|Publication number||US3598372 A|
|Publication date||Aug 10, 1971|
|Filing date||Jan 15, 1969|
|Priority date||Jan 15, 1969|
|Publication number||US 3598372 A, US 3598372A, US-A-3598372, US3598372 A, US3598372A|
|Inventors||Bradley William E Jr, Schneider Thomas E Jr|
|Original Assignee||Tesco Chem Inc|
|Export Citation||BiBTeX, EndNote, RefMan|
|Patent Citations (11), Referenced by (5), Classifications (5)|
|External Links: USPTO, USPTO Assignment, Espacenet|
United States Patent 172] Inventors Tho-asILSchleiderJr.
Atlanta; William E. Iradley. Jr., Smyrna. both 01, Ga.  ApplNO. 791.030  Filed Jan. 15.1969  Patented Aug. 10. 1971  Assignee TeaeoChemicals, lac.
 COOLING TOWEI WATER TIIATMENT APPARATUS 10 Claims. 2 Drawhg Figs.
137/268 [5|] IILCI. 80113104  IleldolSeareh 137/268; 261/1216. 46.D1G. 11, 110. 111
[561 lehrelcaaclted UNITED STATES PATENTS 2.120.807 6/1938 Kundel.... l37/268X 2.709.522 5/1955 Osborne 261/016. 46
. f It:
1 'f T t X 1 4 m 'N 2,859,766 1 1/1958 Shuldener 26 l/DIG. 46 2,874,032 2/1959 Kuehner 137/268 X 3,094,134 6/1963 Currie 137/268 X 3,203,440 8/1965 Schneider. Jr. 137/268 3,229,709 1/1966 Gerken 137/268 3,332,871 7/1967 Robinson 26l/D1G. 46 3,401,116 9/1968 Stanwood 137/268 X 3.416397 12/1968 Long et a1. 137/268 X 3.430.823 3/1969 Hunsaker 137/268 X Primary Examiner-Tim R. Miles Anorney-.1ones and Thomas ABSTRACT: Cooling tower water treatment apparatus comprising a chemical-mixing device connected to the water makeup valve of the cooling tower. The chemical-mixing device includes a chemical container for supporting a shaped chemical composition, and a water container communicating with the water level valve and with the lower portion of the chemical container. The water flowing from the makeup valve through the water container impinge: upon the lower portion of the shaped chemical composition so that the lower portion of the shaped chemical competition erodes and is mixed with the makeup water.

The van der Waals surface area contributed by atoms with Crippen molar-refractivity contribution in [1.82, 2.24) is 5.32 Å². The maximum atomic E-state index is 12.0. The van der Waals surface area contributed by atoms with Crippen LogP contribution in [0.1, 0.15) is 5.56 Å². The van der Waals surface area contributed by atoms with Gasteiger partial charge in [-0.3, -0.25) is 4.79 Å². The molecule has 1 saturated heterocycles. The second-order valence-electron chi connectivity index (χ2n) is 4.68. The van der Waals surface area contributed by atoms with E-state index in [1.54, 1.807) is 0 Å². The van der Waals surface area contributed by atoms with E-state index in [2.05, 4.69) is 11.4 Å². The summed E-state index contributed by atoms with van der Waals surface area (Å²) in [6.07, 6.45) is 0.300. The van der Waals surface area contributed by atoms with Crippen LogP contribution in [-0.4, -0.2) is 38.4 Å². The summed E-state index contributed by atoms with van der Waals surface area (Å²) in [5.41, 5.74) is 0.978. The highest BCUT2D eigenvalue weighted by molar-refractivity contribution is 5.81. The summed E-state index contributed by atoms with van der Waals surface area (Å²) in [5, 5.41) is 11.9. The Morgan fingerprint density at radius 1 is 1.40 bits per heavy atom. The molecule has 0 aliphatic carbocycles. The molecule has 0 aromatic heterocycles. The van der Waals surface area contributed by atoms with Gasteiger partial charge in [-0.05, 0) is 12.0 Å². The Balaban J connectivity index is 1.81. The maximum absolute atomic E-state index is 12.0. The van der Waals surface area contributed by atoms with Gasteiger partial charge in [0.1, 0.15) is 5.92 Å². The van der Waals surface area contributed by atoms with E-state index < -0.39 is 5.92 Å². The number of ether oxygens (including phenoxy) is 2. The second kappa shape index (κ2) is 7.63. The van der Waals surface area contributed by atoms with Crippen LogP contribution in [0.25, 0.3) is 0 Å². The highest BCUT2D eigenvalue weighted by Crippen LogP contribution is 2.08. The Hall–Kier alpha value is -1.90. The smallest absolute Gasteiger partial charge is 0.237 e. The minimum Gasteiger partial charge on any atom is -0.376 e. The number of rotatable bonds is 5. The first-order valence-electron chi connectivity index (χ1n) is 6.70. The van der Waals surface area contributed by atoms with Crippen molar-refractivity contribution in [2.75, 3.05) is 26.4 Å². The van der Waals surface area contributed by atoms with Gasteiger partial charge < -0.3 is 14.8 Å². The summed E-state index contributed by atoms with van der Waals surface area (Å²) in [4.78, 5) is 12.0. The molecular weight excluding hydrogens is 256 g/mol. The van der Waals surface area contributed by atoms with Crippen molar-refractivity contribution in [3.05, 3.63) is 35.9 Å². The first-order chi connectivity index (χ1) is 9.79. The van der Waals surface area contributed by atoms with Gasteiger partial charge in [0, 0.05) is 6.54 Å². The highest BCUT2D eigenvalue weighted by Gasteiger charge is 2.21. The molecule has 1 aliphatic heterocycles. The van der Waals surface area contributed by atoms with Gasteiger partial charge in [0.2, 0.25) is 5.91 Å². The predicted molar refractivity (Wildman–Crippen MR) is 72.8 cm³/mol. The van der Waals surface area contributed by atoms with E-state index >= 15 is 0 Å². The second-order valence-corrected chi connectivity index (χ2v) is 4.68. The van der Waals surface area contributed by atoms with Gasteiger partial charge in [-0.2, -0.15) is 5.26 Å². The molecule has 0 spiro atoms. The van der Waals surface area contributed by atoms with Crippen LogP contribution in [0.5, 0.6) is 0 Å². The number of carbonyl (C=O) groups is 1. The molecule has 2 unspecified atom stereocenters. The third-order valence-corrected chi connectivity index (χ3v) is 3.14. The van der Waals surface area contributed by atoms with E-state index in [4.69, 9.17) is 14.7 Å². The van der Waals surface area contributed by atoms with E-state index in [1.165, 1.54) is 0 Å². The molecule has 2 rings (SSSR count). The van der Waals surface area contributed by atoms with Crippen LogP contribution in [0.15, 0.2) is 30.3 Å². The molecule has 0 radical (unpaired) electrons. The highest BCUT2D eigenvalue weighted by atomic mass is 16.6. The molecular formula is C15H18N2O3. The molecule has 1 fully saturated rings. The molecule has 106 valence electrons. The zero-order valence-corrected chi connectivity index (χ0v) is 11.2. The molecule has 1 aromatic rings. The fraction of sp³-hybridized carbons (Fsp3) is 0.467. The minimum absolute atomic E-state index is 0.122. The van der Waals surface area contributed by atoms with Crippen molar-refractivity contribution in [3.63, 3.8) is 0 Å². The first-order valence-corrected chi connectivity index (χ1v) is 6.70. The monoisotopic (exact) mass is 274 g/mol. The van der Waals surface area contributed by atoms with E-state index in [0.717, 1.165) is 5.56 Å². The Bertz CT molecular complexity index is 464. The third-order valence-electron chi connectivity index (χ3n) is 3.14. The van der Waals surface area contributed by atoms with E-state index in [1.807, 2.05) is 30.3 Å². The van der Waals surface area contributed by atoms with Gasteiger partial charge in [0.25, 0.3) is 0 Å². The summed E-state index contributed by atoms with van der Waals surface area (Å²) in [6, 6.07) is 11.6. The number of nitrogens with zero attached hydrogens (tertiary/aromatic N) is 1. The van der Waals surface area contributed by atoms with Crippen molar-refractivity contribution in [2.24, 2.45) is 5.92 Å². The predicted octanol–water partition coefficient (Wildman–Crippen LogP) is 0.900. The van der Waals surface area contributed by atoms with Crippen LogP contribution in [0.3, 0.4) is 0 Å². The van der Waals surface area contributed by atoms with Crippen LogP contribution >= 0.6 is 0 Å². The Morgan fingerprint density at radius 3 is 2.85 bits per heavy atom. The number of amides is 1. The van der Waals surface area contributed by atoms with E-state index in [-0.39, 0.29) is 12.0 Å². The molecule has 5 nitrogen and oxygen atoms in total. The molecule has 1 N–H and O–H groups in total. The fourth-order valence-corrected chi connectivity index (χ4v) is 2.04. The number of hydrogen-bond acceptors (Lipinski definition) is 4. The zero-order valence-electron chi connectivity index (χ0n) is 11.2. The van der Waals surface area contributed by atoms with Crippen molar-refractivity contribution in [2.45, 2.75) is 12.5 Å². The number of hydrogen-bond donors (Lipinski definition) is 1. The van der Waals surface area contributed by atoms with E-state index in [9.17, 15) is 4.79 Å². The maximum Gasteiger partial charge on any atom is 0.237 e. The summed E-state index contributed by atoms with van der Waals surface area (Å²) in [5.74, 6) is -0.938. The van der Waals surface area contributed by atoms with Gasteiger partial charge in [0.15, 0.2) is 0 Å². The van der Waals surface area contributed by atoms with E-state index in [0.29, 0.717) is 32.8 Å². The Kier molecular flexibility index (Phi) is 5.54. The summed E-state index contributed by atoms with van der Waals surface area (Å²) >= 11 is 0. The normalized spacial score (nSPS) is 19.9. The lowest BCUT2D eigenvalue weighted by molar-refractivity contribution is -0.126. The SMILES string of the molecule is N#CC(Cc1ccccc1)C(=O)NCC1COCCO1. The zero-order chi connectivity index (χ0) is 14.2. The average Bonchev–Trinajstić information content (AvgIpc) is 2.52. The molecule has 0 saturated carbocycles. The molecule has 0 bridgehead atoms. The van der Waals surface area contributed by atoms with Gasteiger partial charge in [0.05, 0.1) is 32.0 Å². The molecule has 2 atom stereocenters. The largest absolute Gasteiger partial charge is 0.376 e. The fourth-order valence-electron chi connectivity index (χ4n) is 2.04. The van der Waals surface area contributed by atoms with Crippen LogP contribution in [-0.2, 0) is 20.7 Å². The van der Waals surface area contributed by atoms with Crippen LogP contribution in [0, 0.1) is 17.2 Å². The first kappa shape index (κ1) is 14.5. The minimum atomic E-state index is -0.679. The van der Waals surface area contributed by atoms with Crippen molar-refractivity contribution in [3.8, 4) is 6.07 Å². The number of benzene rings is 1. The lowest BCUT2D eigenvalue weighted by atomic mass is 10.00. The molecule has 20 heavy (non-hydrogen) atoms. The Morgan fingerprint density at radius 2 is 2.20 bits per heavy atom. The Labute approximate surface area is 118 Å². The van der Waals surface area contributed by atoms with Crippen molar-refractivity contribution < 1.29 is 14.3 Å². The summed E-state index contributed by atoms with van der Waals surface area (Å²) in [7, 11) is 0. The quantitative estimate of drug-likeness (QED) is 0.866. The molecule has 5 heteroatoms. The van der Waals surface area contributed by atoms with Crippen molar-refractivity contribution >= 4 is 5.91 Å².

4'1 as L 45 r I 52 41 i i l 46 a 2t :4
SHEET 1 0F 2 INVENTOR. moms E. SCHNEIDERJR BY WILLIAM E. BRADLEY, JR.
amwm ATTORNEYS PATENTEU AUG 1 0 I971 SHEET 2 0F 2 INVENTOR. THOMAS E. SCHNEIDER, JR. Y WILLIAM E. BRADLEY, JR. 071.04? 7% ATTORNEYS COOLING TOWER WATER TREATMENT APPARATUS BACKGROUND OF THE INVENTION Water-cooling towers of the type utilized with air-conditioning equipment for large buildings usually comprise a lattice work of baffles over which the water to be cooled is flowed. When the water reaches the bottom of the cooling tower, it is usually cool and ready to be reused in the air-conditioning system. As the cooling tower functions to cool the water, a substantial amount of evaporation occurs during the cooling process and makeup water must be added to the system to compensate for the evaporation.
After a cooling tower has been operated for an extended period of time, the water in the system usually becomes contaminated, and organic growths and scale build up in the cooling tower, and the surfaces of the cooling tower and its related equipment tend to rust and corrode. Of course, the scale, corrosion and organic growths eventually deteriorate the surfaces of the cooling tower until portions of or possibly all of the cooling tower must be cleaned or replaced.
If the water utilized in the cooling tower is treated with a chemical composition designed to reduce the contamination of the water, the scale, corrosion, and organic growth can be reduced, or even eliminated to prolong the life of the cooling tower.
SUMMARY OF THE INVENTION Briefly described, the present invention comprises an apparatus for treating cooling tower water to inhibit scale, corrosion, and organic growth within the cooling tower and its related components. A chemical composition is added to the water utilized in the cooling tower circulation system which is specifically chosen to control the water characteristics. The chemical composition is added to the cooling tower makeup water at a controlled rate, so that the characteristics of the water are controlled as the water enters the cooling tower.
Thus, it is an object of this invention to provide a cooling tower water treatment apparatus which retards scale, corro sion, and organic growths on the surfaces of the cooling tower and on its related components.